Here’s what to look for:
You should have less than 1000 total LDL particles and less than 500 small LDL particles (the small, dense, dangerous kind). When you are a skinny fat person with diabesity, you have too many LDL and these are destructive and can cause leaky gut.
8 tips to reverse “Skinny Fat Syndrome”
Earlier, I discussed Jim, my skinny fat patient who was shocked to find he had diabesity. I worked with Jim and numerous other skinny fat patients with the exact same strategies as someone who is overweight, because both paths lead to diabesity and all its repercussions.
The solution requires getting blood sugar and insulin levels under control. These eight strategies always help:
1. Cut out refined sugar
We eat an average of 152 pounds of sugar and 146 pounds of flour (which convert to sugar) per person, per year in America. These pharmacological doses crash our metabolism, spike insulin levels, and wreak all sorts of havoc.
2. Eat MORE fat!
Healthy fat will cut your cravings. Olive oil, avocados, coconut butter, fish fat, and grass-fed lamb or beef all have good fats that boost your health while normalizing insulin and other hormones.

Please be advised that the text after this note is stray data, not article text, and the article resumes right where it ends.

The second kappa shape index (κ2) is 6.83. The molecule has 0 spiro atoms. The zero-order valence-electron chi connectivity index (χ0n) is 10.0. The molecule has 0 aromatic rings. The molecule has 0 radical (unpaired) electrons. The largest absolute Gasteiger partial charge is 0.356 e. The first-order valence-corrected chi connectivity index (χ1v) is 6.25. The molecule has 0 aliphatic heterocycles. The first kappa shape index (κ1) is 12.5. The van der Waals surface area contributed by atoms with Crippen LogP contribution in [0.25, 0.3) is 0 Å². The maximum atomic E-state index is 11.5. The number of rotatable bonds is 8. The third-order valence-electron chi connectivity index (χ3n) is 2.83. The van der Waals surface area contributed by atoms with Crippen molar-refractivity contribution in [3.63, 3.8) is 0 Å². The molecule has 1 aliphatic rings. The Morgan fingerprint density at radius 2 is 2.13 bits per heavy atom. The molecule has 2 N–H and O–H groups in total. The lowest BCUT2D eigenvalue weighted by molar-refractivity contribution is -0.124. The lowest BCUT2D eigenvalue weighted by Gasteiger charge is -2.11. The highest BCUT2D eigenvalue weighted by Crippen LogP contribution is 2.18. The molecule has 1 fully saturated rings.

3. Increase fiber intake
Load up on plenty of fiber-rich plant foods like non-starchy veggies, legumes, nuts and seeds, and lower-sugar fruits like berries.
4. Exercise regularly
For skinny fat syndrome, I particularly like strength training and high intensity interval training (HIIT) to build muscle and reverse insulin resistance.
5. Don’t drink your calories
That includes energy drinks, fruit juices, and alcohol. One recent study found sugar-sweetened beverages account for 184,000 deaths every year.
6. Avoid artificial sweeteners
Check out my blog where I discussed the numerous dangers of these fake sugars.
7. Get good sleep
Sleep deprivation alters metabolism and increases cravings for carbs and sugar. Make time for 8 hours of quality sleep every night.
8. Supplement smartly
Supplements help to maintain the optimal amounts of nutrients you need to optimize metabolism, help burn calories, and balance blood sugar. We get a lot of these from our healthy food choices; however, I always recommend a basic protocol to ensure optimal levels. At the very least, you should be taking a good multivitamin, fish oil (EPA/DHA,) and vitamin D.
If you suspect you’re skinny fat, don’t just assume everything is okay. Go to your doctor and check under the hood. Don’t be complacent simply because you are not overweight. Ask for the tests I mention here and implement the eight strategies to reverse this health-robbing condition.